I hope you understand what’s going on here, Senator. The IC is telling you the same people who supplied the erroneous intelligence about WMD and Al Qaeda connections to Iraq are the people who cooked up the genocide stories. Of course it is human nature for you to want to believe our government can be ultimately vindicated by a trial of Saddam that proves he was the mass murderer you believe him to be. The Republican chairman of the Intelligence Committee should not have been snookered, but you were, and it has to be an embarrassment to suspect as much. But as I indicated to your staff, it will be an even greater embarrassment for you to discover how to this day you are relying on bad intelligence in your public statements. There were, for example, no 18,000 bodies at Hillah, a number suggested at the time when bodies in this battlefield area were unearthed. The latest number after 14 months of counting before the forensic experts left the area was 2,200. That’s a lot of dead Iraqis, but they were encouraged to overthrow their government by our CIA, were they not? Kind of like the Bay of Pigs, yes? We can't really accuse Fidel Castro of genocide when he put down the rebellion, or we would have to file charges against Abraham Lincoln.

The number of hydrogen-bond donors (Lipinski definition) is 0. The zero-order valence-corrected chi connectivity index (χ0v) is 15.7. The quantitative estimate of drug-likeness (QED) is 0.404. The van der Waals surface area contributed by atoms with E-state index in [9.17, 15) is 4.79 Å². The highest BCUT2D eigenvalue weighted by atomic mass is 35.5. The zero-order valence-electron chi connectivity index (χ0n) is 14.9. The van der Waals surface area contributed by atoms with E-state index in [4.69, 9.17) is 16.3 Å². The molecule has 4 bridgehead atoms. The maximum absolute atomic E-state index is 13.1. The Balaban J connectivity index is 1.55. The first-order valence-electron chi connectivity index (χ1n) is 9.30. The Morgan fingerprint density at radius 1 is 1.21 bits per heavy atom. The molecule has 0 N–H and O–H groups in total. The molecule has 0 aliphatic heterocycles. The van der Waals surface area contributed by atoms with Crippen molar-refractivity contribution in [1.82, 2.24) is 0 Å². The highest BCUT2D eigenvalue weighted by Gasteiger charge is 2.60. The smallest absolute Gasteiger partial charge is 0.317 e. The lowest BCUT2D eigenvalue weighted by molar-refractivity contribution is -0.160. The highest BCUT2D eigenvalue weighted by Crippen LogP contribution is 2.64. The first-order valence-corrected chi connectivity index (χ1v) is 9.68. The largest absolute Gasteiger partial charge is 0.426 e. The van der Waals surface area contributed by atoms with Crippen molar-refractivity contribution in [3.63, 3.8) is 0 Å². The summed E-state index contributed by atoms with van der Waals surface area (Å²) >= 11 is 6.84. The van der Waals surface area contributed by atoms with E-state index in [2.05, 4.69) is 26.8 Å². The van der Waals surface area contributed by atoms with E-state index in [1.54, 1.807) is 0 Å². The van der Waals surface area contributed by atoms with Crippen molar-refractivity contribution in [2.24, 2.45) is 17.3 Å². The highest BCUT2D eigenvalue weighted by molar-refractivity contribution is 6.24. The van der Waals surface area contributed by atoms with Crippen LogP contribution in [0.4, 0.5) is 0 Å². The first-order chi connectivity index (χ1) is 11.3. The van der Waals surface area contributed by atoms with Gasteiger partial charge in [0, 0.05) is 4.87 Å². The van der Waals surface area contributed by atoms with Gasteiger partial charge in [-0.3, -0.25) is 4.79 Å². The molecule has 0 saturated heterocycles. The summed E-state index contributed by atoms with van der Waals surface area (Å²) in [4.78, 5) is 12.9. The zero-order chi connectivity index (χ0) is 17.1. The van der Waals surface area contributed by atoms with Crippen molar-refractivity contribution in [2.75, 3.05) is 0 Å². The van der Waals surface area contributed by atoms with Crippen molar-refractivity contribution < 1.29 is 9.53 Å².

In addition, Senator, there are fairly careful estimates that as many as 90,000 Iraqis – civilian and military – have died since we decided we had to save Iraq from Saddam and his genocidal impulses. That's a lot of dead Iraqis.

You can go to Google as I did and run this down for yourself. It may not be a happy experience for you, but it should make you a better chairman.

* * * * *

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Postby 8x57 » 1 decade 6 years ago (Sun Jul 18, 2004 7:05 pm)

UPDATE: Blair admits that his bogus 400,000 figure was a lie.

Check this out at at the Observer: ... enied.html

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Postby TMoran » 1 decade 6 years ago (Tue Jul 20, 2004 5:49 am)

8x57 submitted among other things -

'When the Iraq war began, we were told that Saddam was a mass murder who had killed 300,000 people.